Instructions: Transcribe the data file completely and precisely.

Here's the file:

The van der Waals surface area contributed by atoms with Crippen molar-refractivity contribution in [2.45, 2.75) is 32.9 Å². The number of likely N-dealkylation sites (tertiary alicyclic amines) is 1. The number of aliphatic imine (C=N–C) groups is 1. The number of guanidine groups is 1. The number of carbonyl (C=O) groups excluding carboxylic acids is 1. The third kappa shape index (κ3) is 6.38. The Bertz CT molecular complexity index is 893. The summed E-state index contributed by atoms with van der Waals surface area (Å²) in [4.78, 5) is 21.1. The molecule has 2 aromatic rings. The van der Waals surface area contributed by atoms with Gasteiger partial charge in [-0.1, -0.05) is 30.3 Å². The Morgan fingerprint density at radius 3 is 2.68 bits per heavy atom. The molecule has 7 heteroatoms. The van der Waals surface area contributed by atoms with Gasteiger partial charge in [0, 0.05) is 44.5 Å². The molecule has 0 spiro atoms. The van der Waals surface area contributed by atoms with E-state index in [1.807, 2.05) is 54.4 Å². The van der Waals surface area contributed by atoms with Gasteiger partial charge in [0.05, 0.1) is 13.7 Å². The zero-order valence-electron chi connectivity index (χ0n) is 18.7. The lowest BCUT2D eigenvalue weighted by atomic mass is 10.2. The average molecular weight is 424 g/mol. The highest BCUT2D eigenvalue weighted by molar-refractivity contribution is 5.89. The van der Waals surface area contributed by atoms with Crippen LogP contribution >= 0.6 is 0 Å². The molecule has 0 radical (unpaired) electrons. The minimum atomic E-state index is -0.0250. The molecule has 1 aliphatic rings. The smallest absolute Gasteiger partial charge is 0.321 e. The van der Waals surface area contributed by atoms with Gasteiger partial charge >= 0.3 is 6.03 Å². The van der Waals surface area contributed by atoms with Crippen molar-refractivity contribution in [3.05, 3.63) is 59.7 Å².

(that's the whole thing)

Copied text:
The van der Waals surface area contributed by atoms with Crippen molar-refractivity contribution in [2.45, 2.75) is 32.9 Å². The number of likely N-dealkylation sites (tertiary alicyclic amines) is 1. The number of aliphatic imine (C=N–C) groups is 1. The number of guanidine groups is 1. The number of carbonyl (C=O) groups excluding carboxylic acids is 1. The third kappa shape index (κ3) is 6.38. The Bertz CT molecular complexity index is 893. The summed E-state index contributed by atoms with van der Waals surface area (Å²) in [4.78, 5) is 21.1. The molecule has 2 aromatic rings. The van der Waals surface area contributed by atoms with Gasteiger partial charge in [-0.1, -0.05) is 30.3 Å². The Morgan fingerprint density at radius 3 is 2.68 bits per heavy atom. The molecule has 7 heteroatoms. The van der Waals surface area contributed by atoms with Gasteiger partial charge in [0, 0.05) is 44.5 Å². The molecule has 0 spiro atoms. The van der Waals surface area contributed by atoms with E-state index in [1.807, 2.05) is 54.4 Å². The van der Waals surface area contributed by atoms with Gasteiger partial charge in [0.05, 0.1) is 13.7 Å². The zero-order valence-electron chi connectivity index (χ0n) is 18.7. The lowest BCUT2D eigenvalue weighted by atomic mass is 10.2. The average molecular weight is 424 g/mol. The highest BCUT2D eigenvalue weighted by molar-refractivity contribution is 5.89. The van der Waals surface area contributed by atoms with Crippen LogP contribution >= 0.6 is 0 Å². The molecule has 0 radical (unpaired) electrons. The minimum atomic E-state index is -0.0250. The molecule has 1 aliphatic rings. The smallest absolute Gasteiger partial charge is 0.321 e. The van der Waals surface area contributed by atoms with Gasteiger partial charge >= 0.3 is 6.03 Å². The van der Waals surface area contributed by atoms with Crippen molar-refractivity contribution in [3.05, 3.63) is 59.7 Å².